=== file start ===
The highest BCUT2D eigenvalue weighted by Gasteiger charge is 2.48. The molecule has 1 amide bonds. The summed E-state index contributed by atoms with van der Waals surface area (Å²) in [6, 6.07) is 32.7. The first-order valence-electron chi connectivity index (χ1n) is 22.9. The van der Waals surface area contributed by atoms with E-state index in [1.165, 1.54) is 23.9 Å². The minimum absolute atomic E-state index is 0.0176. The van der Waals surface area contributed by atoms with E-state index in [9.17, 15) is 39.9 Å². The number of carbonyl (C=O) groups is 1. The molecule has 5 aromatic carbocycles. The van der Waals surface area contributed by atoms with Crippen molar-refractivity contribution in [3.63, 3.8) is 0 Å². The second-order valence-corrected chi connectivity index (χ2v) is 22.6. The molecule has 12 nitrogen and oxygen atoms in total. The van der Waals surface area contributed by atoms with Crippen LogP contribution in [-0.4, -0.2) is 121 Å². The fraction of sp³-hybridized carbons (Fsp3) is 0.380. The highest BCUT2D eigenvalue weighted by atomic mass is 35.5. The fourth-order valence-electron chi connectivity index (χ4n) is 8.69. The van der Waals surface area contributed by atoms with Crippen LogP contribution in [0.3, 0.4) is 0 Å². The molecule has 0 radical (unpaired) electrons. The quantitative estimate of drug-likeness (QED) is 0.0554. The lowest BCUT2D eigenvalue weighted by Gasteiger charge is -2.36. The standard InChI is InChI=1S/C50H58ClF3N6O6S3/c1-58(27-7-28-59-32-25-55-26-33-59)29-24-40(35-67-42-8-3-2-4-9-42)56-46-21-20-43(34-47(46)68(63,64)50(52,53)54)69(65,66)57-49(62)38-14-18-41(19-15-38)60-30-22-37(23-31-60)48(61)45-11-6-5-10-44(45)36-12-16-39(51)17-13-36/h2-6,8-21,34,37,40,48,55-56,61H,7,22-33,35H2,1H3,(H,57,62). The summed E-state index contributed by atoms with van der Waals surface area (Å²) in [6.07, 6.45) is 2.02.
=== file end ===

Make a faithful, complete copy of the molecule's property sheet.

The highest BCUT2D eigenvalue weighted by Gasteiger charge is 2.48. The molecule has 1 amide bonds. The summed E-state index contributed by atoms with van der Waals surface area (Å²) in [6, 6.07) is 32.7. The first-order valence-electron chi connectivity index (χ1n) is 22.9. The van der Waals surface area contributed by atoms with E-state index in [1.165, 1.54) is 23.9 Å². The minimum absolute atomic E-state index is 0.0176. The van der Waals surface area contributed by atoms with E-state index in [9.17, 15) is 39.9 Å². The number of carbonyl (C=O) groups is 1. The molecule has 5 aromatic carbocycles. The van der Waals surface area contributed by atoms with Crippen molar-refractivity contribution in [3.63, 3.8) is 0 Å². The second-order valence-corrected chi connectivity index (χ2v) is 22.6. The molecule has 12 nitrogen and oxygen atoms in total. The van der Waals surface area contributed by atoms with Crippen LogP contribution in [-0.4, -0.2) is 121 Å². The fraction of sp³-hybridized carbons (Fsp3) is 0.380. The highest BCUT2D eigenvalue weighted by atomic mass is 35.5. The fourth-order valence-electron chi connectivity index (χ4n) is 8.69. The van der Waals surface area contributed by atoms with Crippen LogP contribution in [0.3, 0.4) is 0 Å². The molecule has 0 radical (unpaired) electrons. The quantitative estimate of drug-likeness (QED) is 0.0554. The lowest BCUT2D eigenvalue weighted by Gasteiger charge is -2.36. The standard InChI is InChI=1S/C50H58ClF3N6O6S3/c1-58(27-7-28-59-32-25-55-26-33-59)29-24-40(35-67-42-8-3-2-4-9-42)56-46-21-20-43(34-47(46)68(63,64)50(52,53)54)69(65,66)57-49(62)38-14-18-41(19-15-38)60-30-22-37(23-31-60)48(61)45-11-6-5-10-44(45)36-12-16-39(51)17-13-36/h2-6,8-21,34,37,40,48,55-56,61H,7,22-33,35H2,1H3,(H,57,62). The summed E-state index contributed by atoms with van der Waals surface area (Å²) in [6.07, 6.45) is 2.02.